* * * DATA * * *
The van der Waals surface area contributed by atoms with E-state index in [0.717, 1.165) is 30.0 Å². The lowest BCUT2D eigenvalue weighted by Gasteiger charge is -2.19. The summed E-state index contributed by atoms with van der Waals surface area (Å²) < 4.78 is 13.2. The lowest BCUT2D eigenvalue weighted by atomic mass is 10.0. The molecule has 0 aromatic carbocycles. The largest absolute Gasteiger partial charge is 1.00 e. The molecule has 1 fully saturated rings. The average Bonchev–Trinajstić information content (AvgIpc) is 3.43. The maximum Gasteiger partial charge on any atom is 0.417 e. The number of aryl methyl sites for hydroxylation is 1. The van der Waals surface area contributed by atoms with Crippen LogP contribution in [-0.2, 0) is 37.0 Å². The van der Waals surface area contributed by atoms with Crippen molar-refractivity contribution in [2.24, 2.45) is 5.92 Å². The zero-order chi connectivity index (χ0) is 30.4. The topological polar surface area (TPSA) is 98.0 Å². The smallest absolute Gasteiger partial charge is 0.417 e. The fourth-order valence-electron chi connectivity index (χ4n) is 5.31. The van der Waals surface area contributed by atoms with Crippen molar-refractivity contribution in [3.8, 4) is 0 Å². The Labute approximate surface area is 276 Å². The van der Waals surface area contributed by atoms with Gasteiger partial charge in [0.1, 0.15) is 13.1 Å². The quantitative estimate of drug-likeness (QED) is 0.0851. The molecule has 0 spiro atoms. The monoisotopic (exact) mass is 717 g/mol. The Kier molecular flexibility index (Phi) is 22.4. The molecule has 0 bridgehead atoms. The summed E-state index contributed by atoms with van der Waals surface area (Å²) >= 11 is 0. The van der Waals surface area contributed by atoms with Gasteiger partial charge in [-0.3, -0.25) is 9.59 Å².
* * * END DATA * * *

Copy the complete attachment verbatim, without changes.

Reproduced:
The van der Waals surface area contributed by atoms with E-state index in [0.717, 1.165) is 30.0 Å². The lowest BCUT2D eigenvalue weighted by Gasteiger charge is -2.19. The summed E-state index contributed by atoms with van der Waals surface area (Å²) < 4.78 is 13.2. The lowest BCUT2D eigenvalue weighted by atomic mass is 10.0. The molecule has 0 aromatic carbocycles. The largest absolute Gasteiger partial charge is 1.00 e. The molecule has 1 fully saturated rings. The average Bonchev–Trinajstić information content (AvgIpc) is 3.43. The maximum Gasteiger partial charge on any atom is 0.417 e. The number of aryl methyl sites for hydroxylation is 1. The van der Waals surface area contributed by atoms with Crippen LogP contribution in [-0.2, 0) is 37.0 Å². The van der Waals surface area contributed by atoms with Crippen molar-refractivity contribution in [2.24, 2.45) is 5.92 Å². The zero-order chi connectivity index (χ0) is 30.4. The topological polar surface area (TPSA) is 98.0 Å². The smallest absolute Gasteiger partial charge is 0.417 e. The fourth-order valence-electron chi connectivity index (χ4n) is 5.31. The van der Waals surface area contributed by atoms with Crippen molar-refractivity contribution in [3.8, 4) is 0 Å². The Labute approximate surface area is 276 Å². The van der Waals surface area contributed by atoms with Gasteiger partial charge in [0.1, 0.15) is 13.1 Å². The quantitative estimate of drug-likeness (QED) is 0.0851. The molecule has 0 spiro atoms. The monoisotopic (exact) mass is 717 g/mol. The Kier molecular flexibility index (Phi) is 22.4. The molecule has 0 bridgehead atoms. The summed E-state index contributed by atoms with van der Waals surface area (Å²) >= 11 is 0. The van der Waals surface area contributed by atoms with Gasteiger partial charge in [-0.3, -0.25) is 9.59 Å².